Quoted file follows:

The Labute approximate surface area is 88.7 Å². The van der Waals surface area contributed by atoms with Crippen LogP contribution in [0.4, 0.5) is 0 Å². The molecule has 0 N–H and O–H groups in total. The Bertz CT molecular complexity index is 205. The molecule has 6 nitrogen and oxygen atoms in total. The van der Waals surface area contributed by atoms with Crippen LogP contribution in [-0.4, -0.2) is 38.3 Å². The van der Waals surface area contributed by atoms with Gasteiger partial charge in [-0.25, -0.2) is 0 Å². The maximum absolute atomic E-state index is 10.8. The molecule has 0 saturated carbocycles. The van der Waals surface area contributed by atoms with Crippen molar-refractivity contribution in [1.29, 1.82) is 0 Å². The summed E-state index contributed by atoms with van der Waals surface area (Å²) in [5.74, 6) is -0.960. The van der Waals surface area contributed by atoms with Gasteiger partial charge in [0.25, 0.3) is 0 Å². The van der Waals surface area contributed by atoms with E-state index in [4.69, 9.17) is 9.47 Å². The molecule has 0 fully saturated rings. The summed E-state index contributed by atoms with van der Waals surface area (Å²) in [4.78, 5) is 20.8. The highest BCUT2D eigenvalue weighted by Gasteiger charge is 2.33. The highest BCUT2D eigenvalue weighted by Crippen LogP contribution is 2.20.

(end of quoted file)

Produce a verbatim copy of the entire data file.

The Labute approximate surface area is 88.7 Å². The van der Waals surface area contributed by atoms with Crippen LogP contribution in [0.4, 0.5) is 0 Å². The molecule has 0 N–H and O–H groups in total. The Bertz CT molecular complexity index is 205. The molecule has 6 nitrogen and oxygen atoms in total. The van der Waals surface area contributed by atoms with Crippen LogP contribution in [-0.4, -0.2) is 38.3 Å². The van der Waals surface area contributed by atoms with Gasteiger partial charge in [-0.25, -0.2) is 0 Å². The maximum absolute atomic E-state index is 10.8. The molecule has 0 saturated carbocycles. The van der Waals surface area contributed by atoms with Crippen molar-refractivity contribution in [1.29, 1.82) is 0 Å². The summed E-state index contributed by atoms with van der Waals surface area (Å²) in [5.74, 6) is -0.960. The van der Waals surface area contributed by atoms with Gasteiger partial charge in [0.25, 0.3) is 0 Å². The van der Waals surface area contributed by atoms with E-state index in [4.69, 9.17) is 9.47 Å². The molecule has 0 fully saturated rings. The summed E-state index contributed by atoms with van der Waals surface area (Å²) in [4.78, 5) is 20.8. The highest BCUT2D eigenvalue weighted by Gasteiger charge is 2.33. The highest BCUT2D eigenvalue weighted by Crippen LogP contribution is 2.20.